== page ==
POLITICS

Miliband Heads To Scotland To Shore Up Labour's Flagging Support As SNP Launches Election Manifesto

20/04/2015 02:45 BST | Updated 20/04/2015 03:59 BST

Ed Miliband will attempt to shore up Labour’s crumbling vote in Scotland with a speech north of the border on Monday -- the same day the SNP is launching its general election manifesto. On Sunday, Miliband promised to "end Tory austerity" as the Opposition fights Conservative charges a minority Labour administration reliant on the support of nationalist MPs would be "calamitous" for the rest of the UK.

Opinion polls suggest the SNP could win as many as 56 of Scotland's 59 seats at the election and leader Nicola Sturgeon has vowed to use that influence to "change the direction" of a Labour administration in the event of a hung parliament.

miliband

Miliband delivers a speech at a campaign event at Pensby High School in Pensby, north-west England on April 18, 2015

Prime Minister David Cameron -- who will later promise to protect the rest of the UK from any knock-on effects of devolving extra powers to the Scottish government -- warned on Sunday that such a deal could see investment diverted from England, Wales and Northern Ireland.

The SNP General Election manifesto is expected to contain proposals for real-terms spending increases of 0.5% a year and will commit SNP MPs to participate in votes on major issues south of the border which impact on devolved areas in Scotland such as the NHS.

Sturgeon insisted the party would not be a disruptive force in the House of Commons, stating that SNP MPs can build alliances with anti-Tory MPs in Westminster on many issues, such as boosting spending for the NHS in the rest of the UK. ''Over the past five years, we have protected Scottish NHS spending from Westminster austerity. A strong team of SNP MPs in a hung parliament at Westminster can go further, proposing increases in health spending across the UK," she said ahead of the launch.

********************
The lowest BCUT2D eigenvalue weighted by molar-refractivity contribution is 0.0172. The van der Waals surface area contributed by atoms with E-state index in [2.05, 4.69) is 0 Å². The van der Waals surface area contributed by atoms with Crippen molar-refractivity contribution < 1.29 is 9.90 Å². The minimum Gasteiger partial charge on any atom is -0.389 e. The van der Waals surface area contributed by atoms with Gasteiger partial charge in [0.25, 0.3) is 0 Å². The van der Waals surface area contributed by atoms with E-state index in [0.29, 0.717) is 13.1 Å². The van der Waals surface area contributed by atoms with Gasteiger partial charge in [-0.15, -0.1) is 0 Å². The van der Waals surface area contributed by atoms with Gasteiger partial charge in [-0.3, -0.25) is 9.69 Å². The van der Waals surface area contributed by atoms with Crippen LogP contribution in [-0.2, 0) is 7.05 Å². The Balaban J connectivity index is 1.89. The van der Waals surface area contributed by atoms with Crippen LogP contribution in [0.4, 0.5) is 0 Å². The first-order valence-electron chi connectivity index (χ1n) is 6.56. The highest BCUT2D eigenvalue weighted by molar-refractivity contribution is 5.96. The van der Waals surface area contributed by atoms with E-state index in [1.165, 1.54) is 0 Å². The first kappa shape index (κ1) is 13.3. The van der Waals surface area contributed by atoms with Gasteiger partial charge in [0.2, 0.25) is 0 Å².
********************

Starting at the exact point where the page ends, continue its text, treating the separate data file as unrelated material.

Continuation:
Deputy leader Stewart Hosie said on Sunday the party could also vote against Commons spending measures such as for the Trident nuclear deterrent which it opposes -- sparking Tory claims the entire defence budget could be scuppered and troops left unpaid.

Miliband, who is addressing the Scottish TUC, has ruled out a formal coalition with the nationalists, said: "Nicola Sturgeon is asking people to gamble on getting rid of a Tory government -- the only way to guarantee getting rid of a Tory government is to vote Labour."

Campaigning in the north west of England, Cameron will raise fresh concerns over the impact of SNP policies on the rest of the United Kingdom, pledging an annual review and Commons statement to make sure England, Wales and Northern Ireland do not "lose out" due to decisions taken in Scotland.

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